When you're pregnant people find themselves bursting with "helpful" information about things you "must" do (and things to avoid at all costs) if you want to have a healthy delivery. You'll hear a list of things you "must" buy, people you "must" allow in the delivery room, and the people you "must" have on your birthing team, unless you want to kiss your dream delivery goodbye. Cue confusing terms like birth doula, birth coach, postpartum doula, and lactation doula. Maybe it would help to start out by defining exactly what birth coach is and how they can help you have the birth experience you've undoubtedly outlined in your birth plan. You know, just for starters. Then I guess you can start worrying about how you're supposed to fit all the aforementioned people in the damn labor and delivery room.
On the American Congress of Obstetrics and Gynecologists' (ACOG) website, the terms "birth coach" and "doula" are seemingly employed as one and the same. The site defines the word, "doula" as "a birth coach or aide who gives continual emotional and physical support to a woman during labor and childbirth." BabyCenter also uses the words "doula" and "coach" interchangeably in their definition of the word "doula." They go on to define a doula as follows: "A birth doula is a trained labor coach who assists you during labor and delivery. She provides you with continuous emotional support, as well as assistance with other non-medical aspects of your care."
So now that we have gotten semantics out of the way, let's drill down a little further on what, exactly, the role of a birth coach (or birth doula, or labor coach, or labor doula) is. According to the Mayo Clinic's website, your birth coach is there to provide physical and emotional support to you (and your partner) during your labor and delivery process. Her and/or his role, as the Mayo Clinic explains, might include helping you with your breathing exercises, reassuring you and encouraging you, explaining what's happening during labor and postpartum, providing support for your loved ones, and even helping you with breastfeeding.
Here is what's not on the list of birth coach responsibilities: medical tasks. Birth coaches, while extremely helpful in their supportive role to the laboring or postpartum woman, are not there to diagnose or treat medical conditions or even take your temperature. On the website for DONA International (one of the largest doula certifying organizations), under their description of the "Updated Standards of Practice," they state:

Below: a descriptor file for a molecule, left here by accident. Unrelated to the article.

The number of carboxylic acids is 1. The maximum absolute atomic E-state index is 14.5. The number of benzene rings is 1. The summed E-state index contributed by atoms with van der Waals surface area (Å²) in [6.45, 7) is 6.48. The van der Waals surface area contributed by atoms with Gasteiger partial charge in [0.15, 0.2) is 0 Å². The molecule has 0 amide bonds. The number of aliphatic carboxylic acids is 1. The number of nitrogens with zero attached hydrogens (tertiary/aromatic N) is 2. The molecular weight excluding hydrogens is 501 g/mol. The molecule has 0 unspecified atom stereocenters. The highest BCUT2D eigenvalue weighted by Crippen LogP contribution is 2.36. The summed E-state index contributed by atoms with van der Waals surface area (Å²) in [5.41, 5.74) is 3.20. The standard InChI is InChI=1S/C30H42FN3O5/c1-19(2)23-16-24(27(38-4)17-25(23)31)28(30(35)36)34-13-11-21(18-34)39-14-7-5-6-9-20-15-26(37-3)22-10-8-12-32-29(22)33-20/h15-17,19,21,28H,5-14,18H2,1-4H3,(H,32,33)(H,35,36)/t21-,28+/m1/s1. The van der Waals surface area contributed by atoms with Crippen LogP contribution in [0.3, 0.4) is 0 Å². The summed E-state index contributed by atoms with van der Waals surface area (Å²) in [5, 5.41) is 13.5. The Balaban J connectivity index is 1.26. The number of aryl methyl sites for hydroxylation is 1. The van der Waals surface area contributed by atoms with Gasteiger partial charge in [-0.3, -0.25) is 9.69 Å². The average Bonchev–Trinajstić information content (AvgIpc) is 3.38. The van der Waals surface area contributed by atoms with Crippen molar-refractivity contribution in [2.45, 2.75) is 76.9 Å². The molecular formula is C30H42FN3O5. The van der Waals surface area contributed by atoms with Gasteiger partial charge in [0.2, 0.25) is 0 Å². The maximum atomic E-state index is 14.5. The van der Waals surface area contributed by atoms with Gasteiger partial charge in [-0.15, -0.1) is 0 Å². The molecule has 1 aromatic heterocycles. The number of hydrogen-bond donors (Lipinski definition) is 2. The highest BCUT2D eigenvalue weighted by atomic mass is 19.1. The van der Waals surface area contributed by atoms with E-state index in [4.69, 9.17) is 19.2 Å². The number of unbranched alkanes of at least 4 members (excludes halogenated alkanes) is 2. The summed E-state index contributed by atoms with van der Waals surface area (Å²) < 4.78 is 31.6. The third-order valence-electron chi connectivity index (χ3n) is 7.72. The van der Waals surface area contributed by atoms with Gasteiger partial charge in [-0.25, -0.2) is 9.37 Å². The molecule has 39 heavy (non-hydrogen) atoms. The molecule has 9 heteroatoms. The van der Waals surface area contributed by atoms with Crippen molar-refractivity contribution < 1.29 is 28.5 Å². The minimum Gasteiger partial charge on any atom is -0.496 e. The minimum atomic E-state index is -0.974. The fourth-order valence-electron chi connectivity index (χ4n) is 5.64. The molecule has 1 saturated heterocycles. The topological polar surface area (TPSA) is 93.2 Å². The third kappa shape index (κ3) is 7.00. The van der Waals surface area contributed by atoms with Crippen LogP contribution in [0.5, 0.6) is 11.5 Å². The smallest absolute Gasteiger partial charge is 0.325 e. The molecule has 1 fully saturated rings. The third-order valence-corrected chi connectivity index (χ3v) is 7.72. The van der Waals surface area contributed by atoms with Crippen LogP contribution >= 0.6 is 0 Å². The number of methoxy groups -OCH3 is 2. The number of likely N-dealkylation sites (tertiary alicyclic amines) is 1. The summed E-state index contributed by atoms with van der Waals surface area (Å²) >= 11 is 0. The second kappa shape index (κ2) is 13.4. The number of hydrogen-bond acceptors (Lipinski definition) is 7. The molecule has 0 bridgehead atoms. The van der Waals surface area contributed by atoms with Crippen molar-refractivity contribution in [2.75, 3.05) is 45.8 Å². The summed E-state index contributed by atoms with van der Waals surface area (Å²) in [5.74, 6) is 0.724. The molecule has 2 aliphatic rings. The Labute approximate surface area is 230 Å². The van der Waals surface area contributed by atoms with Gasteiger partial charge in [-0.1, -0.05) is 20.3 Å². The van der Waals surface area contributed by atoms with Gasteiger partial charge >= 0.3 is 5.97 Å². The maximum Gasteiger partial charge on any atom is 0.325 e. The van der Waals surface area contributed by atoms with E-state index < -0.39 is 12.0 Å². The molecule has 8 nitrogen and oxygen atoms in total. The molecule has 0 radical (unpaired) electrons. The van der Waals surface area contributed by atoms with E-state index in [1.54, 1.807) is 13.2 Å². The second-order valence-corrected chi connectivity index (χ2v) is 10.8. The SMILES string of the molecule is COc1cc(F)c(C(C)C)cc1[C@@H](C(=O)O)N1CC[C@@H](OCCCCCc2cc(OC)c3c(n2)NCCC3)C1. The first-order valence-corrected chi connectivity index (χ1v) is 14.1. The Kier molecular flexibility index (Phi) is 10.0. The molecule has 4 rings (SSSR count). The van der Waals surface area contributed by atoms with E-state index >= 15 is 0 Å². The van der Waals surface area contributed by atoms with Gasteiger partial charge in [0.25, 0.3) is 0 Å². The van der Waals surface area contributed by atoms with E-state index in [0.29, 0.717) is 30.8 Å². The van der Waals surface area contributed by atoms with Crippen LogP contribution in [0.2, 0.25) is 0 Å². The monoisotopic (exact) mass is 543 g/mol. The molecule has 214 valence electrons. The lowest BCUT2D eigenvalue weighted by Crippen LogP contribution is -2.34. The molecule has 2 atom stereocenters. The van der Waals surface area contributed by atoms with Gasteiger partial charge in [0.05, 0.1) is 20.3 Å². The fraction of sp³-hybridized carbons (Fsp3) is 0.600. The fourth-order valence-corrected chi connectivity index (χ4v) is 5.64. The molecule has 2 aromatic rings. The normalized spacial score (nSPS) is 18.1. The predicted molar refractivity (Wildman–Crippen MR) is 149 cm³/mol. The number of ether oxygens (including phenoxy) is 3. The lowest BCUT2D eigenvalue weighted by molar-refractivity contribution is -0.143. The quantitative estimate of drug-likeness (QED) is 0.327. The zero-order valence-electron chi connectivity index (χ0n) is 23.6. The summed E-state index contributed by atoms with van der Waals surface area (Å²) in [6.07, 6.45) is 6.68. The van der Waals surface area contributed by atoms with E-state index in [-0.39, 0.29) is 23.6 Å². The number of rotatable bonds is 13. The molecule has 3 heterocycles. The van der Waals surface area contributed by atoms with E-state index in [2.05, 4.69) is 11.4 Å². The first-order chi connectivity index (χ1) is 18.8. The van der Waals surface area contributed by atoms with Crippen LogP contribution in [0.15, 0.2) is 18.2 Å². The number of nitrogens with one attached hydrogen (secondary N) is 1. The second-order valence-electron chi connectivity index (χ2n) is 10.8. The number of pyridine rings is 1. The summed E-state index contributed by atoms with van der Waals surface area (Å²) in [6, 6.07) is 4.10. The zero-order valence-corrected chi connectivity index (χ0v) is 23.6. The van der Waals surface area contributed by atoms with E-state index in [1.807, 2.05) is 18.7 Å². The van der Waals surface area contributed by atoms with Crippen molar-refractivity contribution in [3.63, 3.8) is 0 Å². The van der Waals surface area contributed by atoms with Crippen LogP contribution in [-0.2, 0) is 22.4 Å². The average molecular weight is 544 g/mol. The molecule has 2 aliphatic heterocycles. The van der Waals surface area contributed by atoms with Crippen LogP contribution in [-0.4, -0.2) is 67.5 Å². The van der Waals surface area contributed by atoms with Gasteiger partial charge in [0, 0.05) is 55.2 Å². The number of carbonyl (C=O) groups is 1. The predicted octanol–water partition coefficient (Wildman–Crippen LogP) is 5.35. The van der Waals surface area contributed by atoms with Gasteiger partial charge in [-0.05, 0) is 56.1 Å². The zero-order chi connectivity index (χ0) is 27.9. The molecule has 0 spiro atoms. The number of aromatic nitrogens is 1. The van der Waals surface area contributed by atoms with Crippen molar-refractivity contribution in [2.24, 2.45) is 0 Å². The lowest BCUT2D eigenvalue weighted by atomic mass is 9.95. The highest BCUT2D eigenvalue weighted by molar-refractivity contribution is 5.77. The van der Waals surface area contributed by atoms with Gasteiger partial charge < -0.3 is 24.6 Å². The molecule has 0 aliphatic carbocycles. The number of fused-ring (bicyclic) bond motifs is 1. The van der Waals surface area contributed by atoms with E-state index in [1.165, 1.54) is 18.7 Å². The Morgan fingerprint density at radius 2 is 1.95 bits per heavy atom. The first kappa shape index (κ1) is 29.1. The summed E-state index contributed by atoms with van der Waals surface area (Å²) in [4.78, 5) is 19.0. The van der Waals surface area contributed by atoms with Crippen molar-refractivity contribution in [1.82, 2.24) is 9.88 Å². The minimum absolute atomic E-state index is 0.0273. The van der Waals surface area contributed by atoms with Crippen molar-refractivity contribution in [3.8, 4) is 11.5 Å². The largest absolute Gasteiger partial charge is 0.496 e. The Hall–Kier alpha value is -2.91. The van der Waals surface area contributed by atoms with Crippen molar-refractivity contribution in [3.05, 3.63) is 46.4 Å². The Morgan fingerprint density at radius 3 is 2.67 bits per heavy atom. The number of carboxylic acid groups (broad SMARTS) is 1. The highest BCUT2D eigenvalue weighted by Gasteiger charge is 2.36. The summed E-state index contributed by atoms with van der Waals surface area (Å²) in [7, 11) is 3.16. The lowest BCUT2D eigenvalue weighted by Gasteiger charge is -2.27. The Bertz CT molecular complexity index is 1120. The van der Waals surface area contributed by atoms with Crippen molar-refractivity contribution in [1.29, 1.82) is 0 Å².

"The DONA certified or member doula does not perform clinical or medical tasks, such as taking blood pressure or temperature, fetal heart tone checks, vaginal examinations or postpartum clinical care. The DONA certified or member doula will not diagnose or treat in any modality."
But just because a birth coach cannot assist with medical procedures doesn't mean that the medical community values them any less. Quite the contrary. Earlier this year, ACOG released a statement on their website that said, "For low-risk pregnancies, obstetrician-gynecologists and other maternity care providers should consider labor and delivery approaches that facilitate limited medical intervention." The article goes on to explain that part of these recommendations suggest that women benefit from "continuous emotional support," such as that offered by trained labor coaches (like doulas). ACOG further states in the article that this kind of support has been associated with "improved birth outcomes," including shortened labor and fewer deliveries requiring operations (like C-sections).
The Mayo Clinic's website goes into a little more detail about just how positive the effects of having a birth coach's help can be during labor and delivery. According to their site, studies (though they admit they are limited in number) have shown that the the support of a birth doula might also be associated with a decrease in the use of pain-relief drugs during labor, and a decrease in negative childbirth experiences.
As for who should be your birth coach, experts advise that the best person for the job isn't someone you already know. In a paper published on the U.S. National Library of Medicine National Institute of Health website about the importance of "continuous support" for women during labor and delivery, it specifically notes "continuous support was most effective when the provider was neither part of the hospital staff nor the woman's social network." So don't ask your sister to be your birth coach, OK?
The ultimate take away is that women benefit tremendously from the assistance of a birth coach or doula during the childbirth process. Though the nomenclature can be confusing, to be sure, but one thing is clear: if you can afford a birth coach, you will likely have a much more positive labor and delivery experience.